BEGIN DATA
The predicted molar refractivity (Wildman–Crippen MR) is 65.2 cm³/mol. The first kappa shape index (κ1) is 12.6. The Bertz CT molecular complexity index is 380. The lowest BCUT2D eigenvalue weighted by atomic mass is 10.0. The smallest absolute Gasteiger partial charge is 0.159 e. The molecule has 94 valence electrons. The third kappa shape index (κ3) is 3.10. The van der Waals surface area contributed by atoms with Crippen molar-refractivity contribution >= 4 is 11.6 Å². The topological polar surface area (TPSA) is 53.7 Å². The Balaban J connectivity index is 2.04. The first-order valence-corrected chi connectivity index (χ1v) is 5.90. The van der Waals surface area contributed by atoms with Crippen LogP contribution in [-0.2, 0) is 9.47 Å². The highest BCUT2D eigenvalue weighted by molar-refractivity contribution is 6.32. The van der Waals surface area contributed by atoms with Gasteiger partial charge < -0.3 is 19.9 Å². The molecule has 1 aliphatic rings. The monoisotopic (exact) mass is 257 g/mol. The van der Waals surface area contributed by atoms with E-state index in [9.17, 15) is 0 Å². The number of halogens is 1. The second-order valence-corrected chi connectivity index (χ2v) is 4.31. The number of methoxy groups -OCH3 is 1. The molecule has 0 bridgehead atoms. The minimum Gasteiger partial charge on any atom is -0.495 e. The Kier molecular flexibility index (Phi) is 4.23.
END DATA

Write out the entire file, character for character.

The predicted molar refractivity (Wildman–Crippen MR) is 65.2 cm³/mol. The first kappa shape index (κ1) is 12.6. The Bertz CT molecular complexity index is 380. The lowest BCUT2D eigenvalue weighted by atomic mass is 10.0. The smallest absolute Gasteiger partial charge is 0.159 e. The molecule has 94 valence electrons. The third kappa shape index (κ3) is 3.10. The van der Waals surface area contributed by atoms with Crippen molar-refractivity contribution >= 4 is 11.6 Å². The topological polar surface area (TPSA) is 53.7 Å². The Balaban J connectivity index is 2.04. The first-order valence-corrected chi connectivity index (χ1v) is 5.90. The van der Waals surface area contributed by atoms with Crippen LogP contribution in [-0.2, 0) is 9.47 Å². The highest BCUT2D eigenvalue weighted by molar-refractivity contribution is 6.32. The van der Waals surface area contributed by atoms with Gasteiger partial charge < -0.3 is 19.9 Å². The molecule has 1 aliphatic rings. The monoisotopic (exact) mass is 257 g/mol. The van der Waals surface area contributed by atoms with E-state index in [9.17, 15) is 0 Å². The number of halogens is 1. The second-order valence-corrected chi connectivity index (χ2v) is 4.31. The number of methoxy groups -OCH3 is 1. The molecule has 0 bridgehead atoms. The minimum Gasteiger partial charge on any atom is -0.495 e. The Kier molecular flexibility index (Phi) is 4.23.